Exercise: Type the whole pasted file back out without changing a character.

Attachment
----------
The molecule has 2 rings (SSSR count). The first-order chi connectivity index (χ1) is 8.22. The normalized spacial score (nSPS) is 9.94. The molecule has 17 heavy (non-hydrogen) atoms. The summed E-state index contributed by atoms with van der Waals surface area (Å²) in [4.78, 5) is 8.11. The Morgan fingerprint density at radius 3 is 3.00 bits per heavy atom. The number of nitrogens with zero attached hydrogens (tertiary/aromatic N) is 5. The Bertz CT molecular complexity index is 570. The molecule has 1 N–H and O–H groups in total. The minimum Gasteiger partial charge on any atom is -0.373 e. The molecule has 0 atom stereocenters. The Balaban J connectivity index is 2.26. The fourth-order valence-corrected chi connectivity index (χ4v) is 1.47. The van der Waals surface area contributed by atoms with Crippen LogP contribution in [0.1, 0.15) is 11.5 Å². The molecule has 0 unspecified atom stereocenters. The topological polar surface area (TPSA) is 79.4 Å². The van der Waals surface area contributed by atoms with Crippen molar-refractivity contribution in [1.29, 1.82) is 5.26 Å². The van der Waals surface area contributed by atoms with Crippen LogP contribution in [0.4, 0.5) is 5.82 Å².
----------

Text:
The molecule has 2 rings (SSSR count). The first-order chi connectivity index (χ1) is 8.22. The normalized spacial score (nSPS) is 9.94. The molecule has 17 heavy (non-hydrogen) atoms. The summed E-state index contributed by atoms with van der Waals surface area (Å²) in [4.78, 5) is 8.11. The Morgan fingerprint density at radius 3 is 3.00 bits per heavy atom. The number of nitrogens with zero attached hydrogens (tertiary/aromatic N) is 5. The Bertz CT molecular complexity index is 570. The molecule has 1 N–H and O–H groups in total. The minimum Gasteiger partial charge on any atom is -0.373 e. The molecule has 0 atom stereocenters. The Balaban J connectivity index is 2.26. The fourth-order valence-corrected chi connectivity index (χ4v) is 1.47. The van der Waals surface area contributed by atoms with Crippen LogP contribution in [0.1, 0.15) is 11.5 Å². The molecule has 0 unspecified atom stereocenters. The topological polar surface area (TPSA) is 79.4 Å². The van der Waals surface area contributed by atoms with Crippen molar-refractivity contribution in [1.29, 1.82) is 5.26 Å². The van der Waals surface area contributed by atoms with Crippen LogP contribution in [0.4, 0.5) is 5.82 Å².